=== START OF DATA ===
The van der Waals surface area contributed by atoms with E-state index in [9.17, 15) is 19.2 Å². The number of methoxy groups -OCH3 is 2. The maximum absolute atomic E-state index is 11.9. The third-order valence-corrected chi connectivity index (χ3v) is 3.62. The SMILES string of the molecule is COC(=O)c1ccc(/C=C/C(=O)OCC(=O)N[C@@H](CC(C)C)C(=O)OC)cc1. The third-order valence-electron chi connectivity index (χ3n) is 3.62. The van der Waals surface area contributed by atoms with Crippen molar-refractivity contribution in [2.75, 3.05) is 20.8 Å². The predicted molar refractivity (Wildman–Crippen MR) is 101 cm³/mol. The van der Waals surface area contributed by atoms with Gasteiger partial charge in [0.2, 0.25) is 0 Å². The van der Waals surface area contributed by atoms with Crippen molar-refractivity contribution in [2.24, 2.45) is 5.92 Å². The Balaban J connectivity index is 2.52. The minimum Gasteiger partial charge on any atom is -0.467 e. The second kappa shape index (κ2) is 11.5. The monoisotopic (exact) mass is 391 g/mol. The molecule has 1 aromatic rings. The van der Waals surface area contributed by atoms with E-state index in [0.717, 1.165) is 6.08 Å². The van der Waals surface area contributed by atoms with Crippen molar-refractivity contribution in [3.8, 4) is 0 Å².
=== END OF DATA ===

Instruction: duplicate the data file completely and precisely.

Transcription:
The van der Waals surface area contributed by atoms with E-state index in [9.17, 15) is 19.2 Å². The number of methoxy groups -OCH3 is 2. The maximum absolute atomic E-state index is 11.9. The third-order valence-corrected chi connectivity index (χ3v) is 3.62. The SMILES string of the molecule is COC(=O)c1ccc(/C=C/C(=O)OCC(=O)N[C@@H](CC(C)C)C(=O)OC)cc1. The third-order valence-electron chi connectivity index (χ3n) is 3.62. The van der Waals surface area contributed by atoms with Crippen molar-refractivity contribution in [2.75, 3.05) is 20.8 Å². The predicted molar refractivity (Wildman–Crippen MR) is 101 cm³/mol. The van der Waals surface area contributed by atoms with Gasteiger partial charge in [0.2, 0.25) is 0 Å². The van der Waals surface area contributed by atoms with Crippen molar-refractivity contribution in [2.24, 2.45) is 5.92 Å². The Balaban J connectivity index is 2.52. The minimum Gasteiger partial charge on any atom is -0.467 e. The second kappa shape index (κ2) is 11.5. The monoisotopic (exact) mass is 391 g/mol. The molecule has 1 aromatic rings. The van der Waals surface area contributed by atoms with E-state index in [0.717, 1.165) is 6.08 Å². The van der Waals surface area contributed by atoms with Crippen molar-refractivity contribution in [3.8, 4) is 0 Å².